As reported yesterday, Malta's Justice and Culture Minister Owen Bonnici has announced new amendments to censorship laws, which he said make good on the Labour Party's promises in opposition to prevent the further criminalisation of artists and
citizens based on archaic laws pertaining to obscenity.
Obscenity laws introduced in 1975 under a Labour government, which generically outlawed articles that unduly emphasised sex, crime, horror, cruelty and violence , will be repealed.
Pornography will now be defined as something which is made with the express aim to sexually arouse, and will be allowed to be distributed to adults, provided appropriate warnings will be given.
However examples of extreme pornography will be banned outright. These are defined as an act which threatens a person's life, an act which results in a person's severe injury, rape or a non-consensual sexual activity, sexual activity involving a
human corpse, and any act involving a person an animal.
Speaking to MaltaToday, Andrew Sciberras, part of the legal team charged with assembling the new law, ensured that strong defenses are in place for however falls foul of these new amendments, and that each case will be allowed to be considered on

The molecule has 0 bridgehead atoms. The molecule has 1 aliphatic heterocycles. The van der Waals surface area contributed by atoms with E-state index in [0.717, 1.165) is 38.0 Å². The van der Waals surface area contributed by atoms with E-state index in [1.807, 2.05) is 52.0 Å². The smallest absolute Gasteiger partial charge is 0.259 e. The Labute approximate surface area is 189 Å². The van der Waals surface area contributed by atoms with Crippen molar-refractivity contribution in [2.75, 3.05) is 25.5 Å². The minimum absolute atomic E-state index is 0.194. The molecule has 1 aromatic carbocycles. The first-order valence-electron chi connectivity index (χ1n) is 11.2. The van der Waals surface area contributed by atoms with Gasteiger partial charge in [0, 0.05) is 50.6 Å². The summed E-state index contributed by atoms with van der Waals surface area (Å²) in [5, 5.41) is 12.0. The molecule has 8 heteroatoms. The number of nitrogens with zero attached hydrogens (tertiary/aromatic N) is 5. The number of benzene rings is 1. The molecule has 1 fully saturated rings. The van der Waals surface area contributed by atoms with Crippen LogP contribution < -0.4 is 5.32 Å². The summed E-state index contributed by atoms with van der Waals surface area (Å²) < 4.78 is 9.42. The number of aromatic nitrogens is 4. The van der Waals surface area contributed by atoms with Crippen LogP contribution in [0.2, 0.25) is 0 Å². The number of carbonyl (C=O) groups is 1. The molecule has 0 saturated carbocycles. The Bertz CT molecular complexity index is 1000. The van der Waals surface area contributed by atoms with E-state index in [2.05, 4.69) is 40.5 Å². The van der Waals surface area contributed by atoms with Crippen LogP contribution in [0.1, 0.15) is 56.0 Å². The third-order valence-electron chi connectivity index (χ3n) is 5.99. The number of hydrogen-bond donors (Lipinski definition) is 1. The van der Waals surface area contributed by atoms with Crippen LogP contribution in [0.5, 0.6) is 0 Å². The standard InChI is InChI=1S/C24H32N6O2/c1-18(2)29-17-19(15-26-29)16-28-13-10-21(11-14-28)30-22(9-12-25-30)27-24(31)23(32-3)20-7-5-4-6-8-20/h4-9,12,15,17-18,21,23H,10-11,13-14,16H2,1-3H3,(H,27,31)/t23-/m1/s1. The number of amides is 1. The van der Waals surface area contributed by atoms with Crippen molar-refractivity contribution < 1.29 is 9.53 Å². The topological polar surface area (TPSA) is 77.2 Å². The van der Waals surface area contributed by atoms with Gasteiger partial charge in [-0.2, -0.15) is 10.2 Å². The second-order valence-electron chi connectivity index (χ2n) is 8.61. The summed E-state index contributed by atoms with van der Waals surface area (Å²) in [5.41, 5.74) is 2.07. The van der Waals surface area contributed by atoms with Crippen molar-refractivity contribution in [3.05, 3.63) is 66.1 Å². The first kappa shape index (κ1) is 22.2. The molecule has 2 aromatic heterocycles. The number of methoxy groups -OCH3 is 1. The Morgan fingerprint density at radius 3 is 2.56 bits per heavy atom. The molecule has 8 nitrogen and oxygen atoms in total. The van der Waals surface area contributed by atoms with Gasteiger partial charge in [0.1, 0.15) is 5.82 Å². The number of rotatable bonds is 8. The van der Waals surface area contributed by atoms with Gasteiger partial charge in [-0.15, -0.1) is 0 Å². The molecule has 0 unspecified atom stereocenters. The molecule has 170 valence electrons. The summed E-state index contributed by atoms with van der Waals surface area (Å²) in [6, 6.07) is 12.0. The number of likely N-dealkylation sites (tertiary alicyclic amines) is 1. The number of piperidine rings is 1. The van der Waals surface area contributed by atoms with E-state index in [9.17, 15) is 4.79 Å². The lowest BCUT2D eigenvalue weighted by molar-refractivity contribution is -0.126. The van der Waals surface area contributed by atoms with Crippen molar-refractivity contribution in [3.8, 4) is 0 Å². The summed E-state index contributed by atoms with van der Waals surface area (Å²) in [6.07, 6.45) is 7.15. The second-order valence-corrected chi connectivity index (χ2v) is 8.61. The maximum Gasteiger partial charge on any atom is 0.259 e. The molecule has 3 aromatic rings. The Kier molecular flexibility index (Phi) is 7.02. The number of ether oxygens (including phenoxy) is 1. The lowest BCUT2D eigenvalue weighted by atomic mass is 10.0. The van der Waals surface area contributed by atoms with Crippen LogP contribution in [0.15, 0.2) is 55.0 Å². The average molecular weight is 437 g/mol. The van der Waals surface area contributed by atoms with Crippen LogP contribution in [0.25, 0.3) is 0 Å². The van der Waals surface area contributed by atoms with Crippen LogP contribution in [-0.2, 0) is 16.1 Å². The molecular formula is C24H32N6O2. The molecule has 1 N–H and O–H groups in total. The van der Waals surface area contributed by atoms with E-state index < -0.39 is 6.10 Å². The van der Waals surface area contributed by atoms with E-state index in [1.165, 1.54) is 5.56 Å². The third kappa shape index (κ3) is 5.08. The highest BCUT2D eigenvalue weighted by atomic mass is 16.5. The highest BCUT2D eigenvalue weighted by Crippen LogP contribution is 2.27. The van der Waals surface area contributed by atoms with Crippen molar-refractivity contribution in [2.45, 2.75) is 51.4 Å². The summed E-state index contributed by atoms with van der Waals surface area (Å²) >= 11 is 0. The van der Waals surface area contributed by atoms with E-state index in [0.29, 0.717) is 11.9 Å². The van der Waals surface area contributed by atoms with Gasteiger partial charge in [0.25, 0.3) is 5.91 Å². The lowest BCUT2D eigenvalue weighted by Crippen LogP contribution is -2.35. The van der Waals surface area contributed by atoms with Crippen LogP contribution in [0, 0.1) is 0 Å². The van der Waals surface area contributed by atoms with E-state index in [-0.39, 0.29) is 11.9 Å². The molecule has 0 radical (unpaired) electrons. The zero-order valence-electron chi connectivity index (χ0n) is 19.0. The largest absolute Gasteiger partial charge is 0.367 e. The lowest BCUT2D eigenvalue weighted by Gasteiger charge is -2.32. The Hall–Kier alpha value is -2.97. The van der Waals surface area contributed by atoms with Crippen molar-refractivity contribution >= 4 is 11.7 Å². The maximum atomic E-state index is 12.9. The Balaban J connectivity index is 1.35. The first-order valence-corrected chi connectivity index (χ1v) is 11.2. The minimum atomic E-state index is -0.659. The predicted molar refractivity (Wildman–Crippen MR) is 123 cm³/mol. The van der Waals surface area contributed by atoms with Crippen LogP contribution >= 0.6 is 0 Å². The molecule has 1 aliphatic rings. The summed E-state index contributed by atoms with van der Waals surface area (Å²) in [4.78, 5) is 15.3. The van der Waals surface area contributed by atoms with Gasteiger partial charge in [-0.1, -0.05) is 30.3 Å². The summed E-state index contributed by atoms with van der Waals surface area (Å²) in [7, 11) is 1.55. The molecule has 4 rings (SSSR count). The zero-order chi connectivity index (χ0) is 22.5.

a case-by-case basis.
Sciberras explained that the amendments are based on the British equivalent of the same laws, which he admitted were not without their controversy . He was referring specifically to the extreme porn laws , which led to protests following
their introduction in the UK in 2008.
This law has proven to be problematic when it comes to, for example, pornography of the bondage-and-masochism (BDSM) genre, which while often suggestive of violent activity by definition, could also be presented in a fictionalized setting, and performed
in a safe environment.
Sciberras added that in all cases, the context of the work in question -- be it visual or a work of literature -- will be considered in context to determine whether its worth is solely pornographic or not